"The Exemplary Hard Life"
by Rev. Dr. Mark D. Roberts January 15, 2006
Preached at Irvine Presbyterian Church
Copyright © 2006 by Mark D. Roberts
Note: You may download this sermon at no cost, for personal use or for use in a Christian ministry, as long as you are not publishing it for sale. All I ask is that you give credit where credit is due. For all other uses, please contact me at email@example.com. Thank you.
About fifteen years ago I first learned about Club 33, the private, exclusive club at Disneyland. For years I had walked by the doorway at 33 Rue Royale in New Orleans Square without realizing that, behind this door, there was a paradise of quiet, luxury, and succulent food. When I first learned about Club 33, I determined that sometime in life I would eat there.
Of course this isn't the sort of thing that ordinary people like me can just do. Private membership at Club 33 is both expensive and very hard to come by. So the only way I'd ever make it into the holy of holies at Disneyland would be through the hospitality of a someone else.
Then, about six years ago, it happened. A family in our church, through a corporate membership in the club, invited Linda and me to join them for lunch at Club 33. This lunch, as it turned out, was during Christmas vacation, one of the busiest times at Disneyland. It was so crowded that day at the park that you could hardly walk around.
But inside Club 33 it was a different world: peaceful, calm, comfortable, and uncrowded. And the food? Truly scrumptious and plentiful. There was a generous buffet, complete with the usual salads and breads. But before I jumped in to that ordinary stuff, I carefully surveyed the options. Soon my eye focused on a real treasure: mass quantities of fresh shrimp and crab, which I proceeded to eat . . . in mass quantities. In fact, my lunch that day was a precursor to the Atkins diet, mostly seafood and prime rib, with some cheesecake for dessert. That was a meal I'll never forget.
When I begin a new preaching series, I feel rather like I did that day when I first surveyed the buffet at Club 33. Here, before me, are almost limitless treasures of God's Word just waiting to be tasted. One of the biggest challenges I face at the beginning of a series is where to start the feast. There are just too many great choices.
As I once did at Club 33 by diving into the best stuff right at the start, today I want to begin in what you might call the shrimp and crab of Scripture, or, of you prefer, the prime rib, or, if you're a vegetarian, the spinach quiche. My whole series, which I've called Finding God When Life is Hard, will draw from a wide variety of biblical texts. Today I want to focus on one of those texts that will figure most prominently in our conversation. The main course of this series, if you will, is the Book of Job.
Job tells the story of a man who suffered greatly, and who sought to find God in the midst of his agony. It's a long and complex book of 42 chapters. Today I propose to read one short excerpt, and then spend most of our time summarizing the story of Job, making observations along the way.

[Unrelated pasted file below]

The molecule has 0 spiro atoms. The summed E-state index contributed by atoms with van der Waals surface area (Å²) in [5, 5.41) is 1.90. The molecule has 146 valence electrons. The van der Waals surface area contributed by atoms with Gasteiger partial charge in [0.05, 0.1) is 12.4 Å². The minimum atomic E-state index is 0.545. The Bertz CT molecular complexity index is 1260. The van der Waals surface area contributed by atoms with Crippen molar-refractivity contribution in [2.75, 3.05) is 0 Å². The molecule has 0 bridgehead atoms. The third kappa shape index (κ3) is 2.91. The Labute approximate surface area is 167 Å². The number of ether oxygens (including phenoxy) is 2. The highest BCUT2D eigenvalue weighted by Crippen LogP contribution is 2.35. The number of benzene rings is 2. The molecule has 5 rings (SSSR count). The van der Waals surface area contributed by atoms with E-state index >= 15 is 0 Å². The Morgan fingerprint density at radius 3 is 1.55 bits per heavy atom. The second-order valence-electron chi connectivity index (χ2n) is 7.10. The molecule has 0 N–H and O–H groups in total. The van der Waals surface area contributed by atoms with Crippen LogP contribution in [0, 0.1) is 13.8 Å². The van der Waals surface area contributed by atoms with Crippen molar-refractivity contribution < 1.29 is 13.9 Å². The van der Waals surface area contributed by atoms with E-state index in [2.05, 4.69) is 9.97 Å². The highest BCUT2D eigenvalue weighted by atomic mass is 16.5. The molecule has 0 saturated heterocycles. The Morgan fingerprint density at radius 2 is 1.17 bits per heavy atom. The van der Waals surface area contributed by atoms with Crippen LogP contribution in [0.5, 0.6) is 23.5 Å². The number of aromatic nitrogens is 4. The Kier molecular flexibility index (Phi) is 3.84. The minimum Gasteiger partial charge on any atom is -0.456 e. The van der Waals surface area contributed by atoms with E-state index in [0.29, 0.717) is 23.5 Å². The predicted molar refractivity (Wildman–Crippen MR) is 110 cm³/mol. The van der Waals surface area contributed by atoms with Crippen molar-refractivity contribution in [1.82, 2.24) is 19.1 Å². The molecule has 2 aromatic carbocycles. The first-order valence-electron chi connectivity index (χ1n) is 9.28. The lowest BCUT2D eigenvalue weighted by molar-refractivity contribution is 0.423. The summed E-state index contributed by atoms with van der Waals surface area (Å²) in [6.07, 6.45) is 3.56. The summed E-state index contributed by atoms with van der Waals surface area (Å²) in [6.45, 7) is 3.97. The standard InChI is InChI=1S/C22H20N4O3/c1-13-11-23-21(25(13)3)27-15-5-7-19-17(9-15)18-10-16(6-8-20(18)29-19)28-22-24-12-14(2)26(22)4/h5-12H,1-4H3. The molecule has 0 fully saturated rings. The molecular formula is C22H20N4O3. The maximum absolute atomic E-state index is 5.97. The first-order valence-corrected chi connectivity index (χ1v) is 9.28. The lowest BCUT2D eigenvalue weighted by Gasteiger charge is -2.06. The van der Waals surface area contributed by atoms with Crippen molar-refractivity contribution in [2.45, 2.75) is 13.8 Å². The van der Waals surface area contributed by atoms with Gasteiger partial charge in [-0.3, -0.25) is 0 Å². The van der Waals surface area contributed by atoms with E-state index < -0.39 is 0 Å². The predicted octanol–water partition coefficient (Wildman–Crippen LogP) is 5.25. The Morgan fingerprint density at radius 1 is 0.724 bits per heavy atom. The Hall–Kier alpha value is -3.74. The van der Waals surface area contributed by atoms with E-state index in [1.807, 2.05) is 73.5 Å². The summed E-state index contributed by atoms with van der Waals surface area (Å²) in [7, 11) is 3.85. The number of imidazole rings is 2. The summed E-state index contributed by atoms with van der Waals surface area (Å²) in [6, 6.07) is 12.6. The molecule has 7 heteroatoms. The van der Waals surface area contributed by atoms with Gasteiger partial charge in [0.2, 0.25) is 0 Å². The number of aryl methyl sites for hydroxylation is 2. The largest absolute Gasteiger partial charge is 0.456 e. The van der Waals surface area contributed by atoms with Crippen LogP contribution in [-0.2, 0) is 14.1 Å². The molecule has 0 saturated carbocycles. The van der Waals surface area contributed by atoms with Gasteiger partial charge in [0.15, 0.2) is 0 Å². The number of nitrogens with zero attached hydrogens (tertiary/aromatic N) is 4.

So, listen now to God's Word as it comes to us from Job, chapter 9, verses 13-24. Job is speaking, and he says:
Scripture Reading: Job 9:13-21
"God will not turn back his anger;
the helpers of Rahab bowed beneath him.
How then can I answer him,
choosing my words with him?
Though I am innocent, I cannot answer him;
I must appeal for mercy to my accuser.
If I summoned him and he answered me,
I do not believe that he would listen to my voice.
For he crushes me with a tempest,
and multiplies my wounds without cause;
he will not let me get my breath,
but fills me with bitterness.
If it is a contest of strength, he is the strong one!
If it is a matter of justice, who can summon him?
Though I am innocent, my own mouth would condemn me;
though I am blameless, he would prove me perverse.
I am blameless; I do not know myself;
I loathe my life."
The Beginning of Job's Crisis
The first chapter of Job introduces us to the man, telling us that he was "blameless and upright, one who feared God and turned away from evil" (1:1). Job had been greatly blessed in life, with ten children and fabulous material wealth.
Yet, one day the host of heaven got together for a conference. In this meeting, the subject of Job came up. God boasted of Job's faithfulness. Satan, the accuser in God's court, suggested that Job only feared the Lord because God had blessed him so richly. Take away this blessing, Satan suggested, and Job would curse God. So, to prove the accuser wrong, God did a most curious thing, and allowed Satan to take away Job's familial and material blessings.
Satan did just that. Before he knew it, Job had lost his riches and even his ten children. But did he curse God? No. Rather, he "tore his robe" and "shaved his head" as signs of mourning, but nevertheless worshiped the Lord, saying, "Naked I came from my mother's womb, and naked shall I return there; the LORD gave, and the LORD has taken away; blessed be the name of the LORD" (1:21).
Some time later, the heavenly court gathered once again. And, once again, the Lord boasted of Job's exemplary faithfulness. And, once more, Satan challenged God's confidence in Job. Hurt his body, the accuser said, and he "will curse you to your face" (2:5). As happened before, God allowed Satan to hurt Job, this time by injuring His flesh.
Like the first time, Satan did as the Lord allowed him, and covered Job's body with painful sores. So miserable was he that Job ended up sitting on an ash-heap. His wife told him to give up. "Curse God, and die," she said (2:9). But Job refused. "Shall we receive the good at the hand of God, and not receive the bad?" he asked (2:10).
Hearing of Job's sufferings, three of his friends came to comfort him. They had such compassion for Job that when they saw him in his misery, they wept aloud, tore their robes, and joined Job on his ash heap for seven days and seven nights, all without saying a word.